Last night, I had a flashback. It was circa a long time ago (ahem, a lady never shares her age) and my best friend had gotten the latest, greatest kid cooking gadget ever. No, it didn’t use microwave technology but something far better… A lightbulb.
I remember sitting up in her room and reading the instructions carefully, getting a bit of water from the sink and stirring our recipes. Oh how delicious they tasted! Oh, wait, no they didn’t! But it was raw batter and we were kids so it was all good.
Well, Santa, after about a good 6 months of requesting, brought a lightbulb baking machine to our house for Christmas. My little baker was ecstatic. I thought, er, I mean, Santa thought that he had improved on lightbulb cooking technology over the past few years so why not give it a try. After all, the little lady loves to cook and this way, she could do more on her own.
The machine had of course been used prior to this, but alas, the mini cupcakes did not taste as good as my mini baker had hoped but with her creative spirit in tact, she wanted to try, try again except with a different recipe packet.
After dinner, the menu was set out with appropriate pricing attached. (Hey, she has dolls she wants to buy and she thought this was a good chance to make some quick cash off her siblings! Who was I to stop a budding entrepreneur?!) She even attempted to up-sell with an additional sign warning, “You should buy a couple. They are small.”
As the oven heated, ingredients were poured, measured and stirred. The recipe called for the brownie mix to be rolled into balls and then rolled out into long twists but the batter was quite sticky. I had not helped up until this point but in seeing all of the batter slowly go onto my daughters hands and stay there, I suggested we just make a thin, layer brownie instead. She agreed and in they went.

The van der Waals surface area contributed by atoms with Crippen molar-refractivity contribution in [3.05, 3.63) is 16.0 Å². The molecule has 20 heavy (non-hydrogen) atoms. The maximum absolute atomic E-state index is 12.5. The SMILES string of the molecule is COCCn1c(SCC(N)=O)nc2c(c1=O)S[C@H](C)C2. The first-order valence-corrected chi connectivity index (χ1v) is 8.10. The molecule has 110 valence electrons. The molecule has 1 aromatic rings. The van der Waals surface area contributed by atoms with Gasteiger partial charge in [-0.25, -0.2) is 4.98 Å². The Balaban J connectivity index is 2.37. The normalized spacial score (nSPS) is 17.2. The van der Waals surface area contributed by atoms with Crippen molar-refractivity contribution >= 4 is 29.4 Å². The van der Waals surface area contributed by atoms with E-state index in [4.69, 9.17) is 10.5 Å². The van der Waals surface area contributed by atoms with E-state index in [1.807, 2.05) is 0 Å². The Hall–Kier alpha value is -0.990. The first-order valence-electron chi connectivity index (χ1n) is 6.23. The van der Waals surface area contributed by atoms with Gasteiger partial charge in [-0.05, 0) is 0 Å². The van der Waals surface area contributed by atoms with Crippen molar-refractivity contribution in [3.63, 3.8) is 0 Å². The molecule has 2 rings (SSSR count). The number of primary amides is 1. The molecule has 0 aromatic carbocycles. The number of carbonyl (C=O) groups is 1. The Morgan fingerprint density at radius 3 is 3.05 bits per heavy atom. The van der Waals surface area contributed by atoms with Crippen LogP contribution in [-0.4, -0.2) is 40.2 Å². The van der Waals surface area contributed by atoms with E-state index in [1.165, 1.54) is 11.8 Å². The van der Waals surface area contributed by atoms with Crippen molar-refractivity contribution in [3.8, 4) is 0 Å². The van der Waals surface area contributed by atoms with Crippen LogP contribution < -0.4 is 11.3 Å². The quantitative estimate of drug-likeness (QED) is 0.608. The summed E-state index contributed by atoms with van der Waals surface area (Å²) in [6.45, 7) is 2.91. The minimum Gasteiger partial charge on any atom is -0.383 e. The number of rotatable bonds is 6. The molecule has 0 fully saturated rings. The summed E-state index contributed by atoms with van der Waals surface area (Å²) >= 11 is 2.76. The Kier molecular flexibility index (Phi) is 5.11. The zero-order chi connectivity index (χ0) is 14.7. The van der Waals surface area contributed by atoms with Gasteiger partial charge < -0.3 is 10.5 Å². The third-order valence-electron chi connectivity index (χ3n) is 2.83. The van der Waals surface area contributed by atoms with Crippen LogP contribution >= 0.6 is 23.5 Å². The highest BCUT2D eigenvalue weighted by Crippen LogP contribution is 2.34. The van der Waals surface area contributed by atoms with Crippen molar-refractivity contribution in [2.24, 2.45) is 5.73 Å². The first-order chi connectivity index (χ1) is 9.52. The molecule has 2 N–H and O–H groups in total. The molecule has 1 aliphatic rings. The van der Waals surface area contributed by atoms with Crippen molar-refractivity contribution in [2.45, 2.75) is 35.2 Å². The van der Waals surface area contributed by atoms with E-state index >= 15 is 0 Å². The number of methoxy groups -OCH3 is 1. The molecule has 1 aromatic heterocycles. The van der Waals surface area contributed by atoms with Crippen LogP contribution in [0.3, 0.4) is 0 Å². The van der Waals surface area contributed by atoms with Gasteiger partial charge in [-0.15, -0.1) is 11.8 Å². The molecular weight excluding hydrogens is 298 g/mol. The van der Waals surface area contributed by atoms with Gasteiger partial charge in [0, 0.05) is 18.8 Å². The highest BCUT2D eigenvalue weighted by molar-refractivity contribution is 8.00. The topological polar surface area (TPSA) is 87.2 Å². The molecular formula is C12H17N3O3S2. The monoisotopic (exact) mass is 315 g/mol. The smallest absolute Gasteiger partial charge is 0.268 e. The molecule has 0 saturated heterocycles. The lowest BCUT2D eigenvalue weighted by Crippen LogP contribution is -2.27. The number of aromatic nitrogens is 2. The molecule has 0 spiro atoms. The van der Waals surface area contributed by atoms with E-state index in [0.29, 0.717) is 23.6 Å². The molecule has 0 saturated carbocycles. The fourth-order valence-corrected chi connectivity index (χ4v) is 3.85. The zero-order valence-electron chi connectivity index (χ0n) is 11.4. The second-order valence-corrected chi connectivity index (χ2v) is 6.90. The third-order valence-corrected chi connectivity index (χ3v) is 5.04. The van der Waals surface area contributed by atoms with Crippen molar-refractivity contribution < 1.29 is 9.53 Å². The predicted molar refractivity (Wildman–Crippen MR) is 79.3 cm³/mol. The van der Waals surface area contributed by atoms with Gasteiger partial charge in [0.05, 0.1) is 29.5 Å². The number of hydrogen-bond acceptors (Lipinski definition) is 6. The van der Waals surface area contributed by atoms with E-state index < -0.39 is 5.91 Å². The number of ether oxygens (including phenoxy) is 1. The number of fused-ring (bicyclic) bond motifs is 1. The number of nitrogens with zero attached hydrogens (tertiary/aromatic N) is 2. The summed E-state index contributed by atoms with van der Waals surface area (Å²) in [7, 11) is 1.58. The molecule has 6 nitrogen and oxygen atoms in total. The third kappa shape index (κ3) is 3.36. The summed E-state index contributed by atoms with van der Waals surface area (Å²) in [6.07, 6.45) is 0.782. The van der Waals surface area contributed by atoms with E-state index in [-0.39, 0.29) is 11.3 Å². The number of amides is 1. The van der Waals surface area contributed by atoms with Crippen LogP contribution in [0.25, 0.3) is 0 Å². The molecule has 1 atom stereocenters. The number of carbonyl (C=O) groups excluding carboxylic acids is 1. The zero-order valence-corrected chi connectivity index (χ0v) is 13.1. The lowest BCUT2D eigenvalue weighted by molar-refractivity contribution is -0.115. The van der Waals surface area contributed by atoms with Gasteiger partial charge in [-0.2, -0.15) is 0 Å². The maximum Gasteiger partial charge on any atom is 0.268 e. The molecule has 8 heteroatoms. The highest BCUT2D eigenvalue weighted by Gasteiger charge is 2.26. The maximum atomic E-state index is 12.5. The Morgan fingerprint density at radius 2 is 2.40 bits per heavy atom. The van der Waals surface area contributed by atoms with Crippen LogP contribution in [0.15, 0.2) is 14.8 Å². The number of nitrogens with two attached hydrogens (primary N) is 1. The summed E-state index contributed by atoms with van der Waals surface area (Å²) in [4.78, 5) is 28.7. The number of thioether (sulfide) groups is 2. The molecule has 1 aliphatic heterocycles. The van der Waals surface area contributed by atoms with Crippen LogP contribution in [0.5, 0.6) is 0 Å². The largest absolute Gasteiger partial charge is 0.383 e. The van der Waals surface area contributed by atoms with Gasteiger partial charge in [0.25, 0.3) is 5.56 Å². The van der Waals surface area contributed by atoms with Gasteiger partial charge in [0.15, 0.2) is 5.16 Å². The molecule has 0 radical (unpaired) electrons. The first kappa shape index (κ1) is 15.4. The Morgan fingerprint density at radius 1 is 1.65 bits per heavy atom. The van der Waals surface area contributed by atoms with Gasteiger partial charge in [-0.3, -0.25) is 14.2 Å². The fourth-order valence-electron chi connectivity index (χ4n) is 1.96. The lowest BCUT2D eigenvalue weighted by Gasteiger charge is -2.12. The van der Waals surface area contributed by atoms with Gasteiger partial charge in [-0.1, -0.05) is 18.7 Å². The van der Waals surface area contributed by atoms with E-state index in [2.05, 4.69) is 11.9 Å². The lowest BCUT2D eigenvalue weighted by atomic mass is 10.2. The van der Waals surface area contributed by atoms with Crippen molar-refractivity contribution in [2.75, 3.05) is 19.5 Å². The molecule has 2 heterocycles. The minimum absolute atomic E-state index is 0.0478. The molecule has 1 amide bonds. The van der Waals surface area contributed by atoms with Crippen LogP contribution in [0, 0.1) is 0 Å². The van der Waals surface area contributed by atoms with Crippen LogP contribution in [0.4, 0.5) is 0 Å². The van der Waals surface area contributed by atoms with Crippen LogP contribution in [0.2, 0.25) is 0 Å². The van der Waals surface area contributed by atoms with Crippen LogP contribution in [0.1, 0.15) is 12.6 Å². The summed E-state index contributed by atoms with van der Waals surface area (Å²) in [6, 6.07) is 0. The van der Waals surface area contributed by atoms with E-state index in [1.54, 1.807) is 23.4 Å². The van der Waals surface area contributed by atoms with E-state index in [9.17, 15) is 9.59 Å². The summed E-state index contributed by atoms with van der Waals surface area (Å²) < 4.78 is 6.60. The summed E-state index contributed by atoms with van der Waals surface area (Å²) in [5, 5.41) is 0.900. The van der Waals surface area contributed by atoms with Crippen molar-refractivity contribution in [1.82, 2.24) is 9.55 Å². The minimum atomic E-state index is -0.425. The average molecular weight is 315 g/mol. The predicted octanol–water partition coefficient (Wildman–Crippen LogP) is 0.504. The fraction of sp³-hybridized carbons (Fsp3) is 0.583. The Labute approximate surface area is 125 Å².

12 minutes later, they came out. Raw as if they had just gone in. The outside was not as tacky as it had been before, so my daughter attempted to ball up chunks and then roll them out per the recipe. She put them back into the oven for another round of baking in their new and improved forms.
Out they came, raw. Back in again. Out they came raw, back in again. We moved on to getting ready for bed as they continued to cook. Out and back in again.
After about 60 minutes of cook time, with my daughter up stairs reading patiently, I pulled the brownies out yet again. I attempted to pick one up to see if they would stand up to gravity for eating and my hubby saw me. His gasped.
“WHAT is that?!” Holding the little, brown misshapen delicacy at one end between my index finger and thumb, I looked at my daughters creation in a whole different light. Still slightly raw, it started to stretch and plopped onto the tin with a thump, only strengthening the effect and the ensuing laughter response. I haven’t laughed that hard in a long time and trust me when I say that potty jokes are not my thing. The likeness however was unmistakable. I was so invested in the process at this point that the product was a treasure so I hadn’t seen it. These little blobs were my daughter’s work of art. Looking at the dessert now in a new and different way, I put them back into the oven.
And I did not tell my daughter what happened.
Finally after about 90 minutes and on the verge of bed and final teeth brushing, my daughter gathered her siblings for their pre-paid treats. She insisted on a photograph to celebrate the moment. Now at a way undercooked brownie level of done, she picked each one up individually and placed them on specially laid out napkins. Since she was the chef, she would have the first taste. She picked hers up and examined it. As she took the first bite she said…
“Um Mom. These look like poop but they sure taste good.”
And so, with all of her siblings making similar statements as they chomped down on their brownies, the lightbulb bakery was a success. My daughter did it all on her own and was so proud for it. She was happy to share what she had made, regardless of its appearance. What a simple attitude to take as each of us creates, don’t you think? I made it and I love it and I am happy to share.
I think this time, however, I won’t share the recipe. I am sure you won’t mind.